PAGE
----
Elderberry is part of my winter regimen for preventing and treating colds and flu. Elderberry has been used in folk herbalism for eons, and modern medical studies are now confirming it’s effectiveness. Last year I used elderberry tincture and tea. A friend of mine gave me a jar of her canned juice when I picked up a rare cold, and I found it to be very soothing to my sore throat. As a result, I promised myself that I would can my own juice in the future.
With such a glut of elderberries I’ve been able to experiment with recipes a little more. My friend Tina has quite the collection of recipes going on her blog, and I’d like to offer one of my own for elderberry sherbet.
Place elderberry juice, lemon juice, honey, and ginger slices in a pan over medium heat. Bring to a simmer. Remove from heat and allow to cool. Once completely cooled, remove ginger slices and add cream. Refrigerate mixture several hours to chill thoroughly. Place chilled elderberry mixture in an ice cream maker and churn according to the manufacturer’s directions. This is a soft sherbet, so you will need to transfer it to a container and place it in the freezer overnight to firm up.
I have a human powered Donvier 1-Quart Ice Cream Maker that I store in my deep freeze at all times. Whenever I make ice cream, sherbet, or sorbet, I sit and churn in the evening while I watch TV. Then I pop the frozen treat in the freezer and it’s ready for dessert after dinner the following evening.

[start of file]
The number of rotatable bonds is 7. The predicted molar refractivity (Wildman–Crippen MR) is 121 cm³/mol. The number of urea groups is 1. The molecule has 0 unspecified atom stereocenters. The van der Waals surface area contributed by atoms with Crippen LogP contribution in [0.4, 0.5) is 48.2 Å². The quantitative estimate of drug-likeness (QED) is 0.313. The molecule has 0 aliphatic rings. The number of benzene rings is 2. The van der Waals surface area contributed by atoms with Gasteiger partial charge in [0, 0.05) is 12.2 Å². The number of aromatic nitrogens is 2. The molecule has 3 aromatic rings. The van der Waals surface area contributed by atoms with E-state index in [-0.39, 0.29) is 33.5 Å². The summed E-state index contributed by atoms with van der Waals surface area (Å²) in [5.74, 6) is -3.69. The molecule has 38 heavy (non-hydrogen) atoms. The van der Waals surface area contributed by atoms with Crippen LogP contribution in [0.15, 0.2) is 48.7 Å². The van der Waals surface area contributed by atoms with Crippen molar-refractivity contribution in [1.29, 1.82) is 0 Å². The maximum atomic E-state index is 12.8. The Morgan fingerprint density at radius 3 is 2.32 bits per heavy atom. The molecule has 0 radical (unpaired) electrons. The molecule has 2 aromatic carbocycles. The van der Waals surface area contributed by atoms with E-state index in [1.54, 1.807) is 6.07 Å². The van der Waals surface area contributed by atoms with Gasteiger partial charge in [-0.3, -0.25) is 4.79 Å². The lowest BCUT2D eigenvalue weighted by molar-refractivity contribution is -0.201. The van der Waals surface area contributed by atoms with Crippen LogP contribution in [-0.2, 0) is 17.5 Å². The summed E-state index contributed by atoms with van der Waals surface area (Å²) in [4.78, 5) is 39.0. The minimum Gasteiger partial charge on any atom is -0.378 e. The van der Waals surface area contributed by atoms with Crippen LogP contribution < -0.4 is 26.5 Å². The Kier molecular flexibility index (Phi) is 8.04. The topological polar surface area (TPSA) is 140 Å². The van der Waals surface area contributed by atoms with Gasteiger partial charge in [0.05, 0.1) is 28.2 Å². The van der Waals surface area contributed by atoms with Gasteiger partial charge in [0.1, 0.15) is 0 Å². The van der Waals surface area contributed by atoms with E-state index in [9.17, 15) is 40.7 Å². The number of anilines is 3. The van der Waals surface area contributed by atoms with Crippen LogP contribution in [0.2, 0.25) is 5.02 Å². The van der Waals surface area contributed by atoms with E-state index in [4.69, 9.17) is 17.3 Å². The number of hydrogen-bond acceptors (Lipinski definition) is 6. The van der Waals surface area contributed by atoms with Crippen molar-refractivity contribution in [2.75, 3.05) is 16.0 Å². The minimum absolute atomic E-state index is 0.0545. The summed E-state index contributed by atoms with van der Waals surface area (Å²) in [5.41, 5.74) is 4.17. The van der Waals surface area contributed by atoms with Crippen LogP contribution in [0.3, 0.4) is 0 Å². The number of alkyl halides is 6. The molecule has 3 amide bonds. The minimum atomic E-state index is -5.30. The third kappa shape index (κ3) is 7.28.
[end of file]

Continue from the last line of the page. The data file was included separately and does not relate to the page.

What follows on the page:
This past weekend, my husband and I went out to forage elderberries. We noticed that the berries seem to be ripening a little more quickly than last year, and wanted to get some before the birds did. Last year I dried enough elderberries, and made enough tincture to supply a small army. The berries we picked this weekend went to my dad to make elderberry wine. I plan to pick some more this coming weekend which I will can as juice with honey, lemon juice, and a little ginger.
I just got the following email from my dad this morning:
“I thought you might be interested to know that we’ve got one of the hottest ferments going that I’ve ever seen. I made a yeast starter about 12 hours before pitching the yeast. When I put it in the batch it started bubbling vigorously within three hours. This morning is going like “gangbusters”. Doing the juice extraction by simmering was a good choice because it gave us a really rich, ruby red juice with no sign of “green goo”. I think this is going to be a good batch. Dad”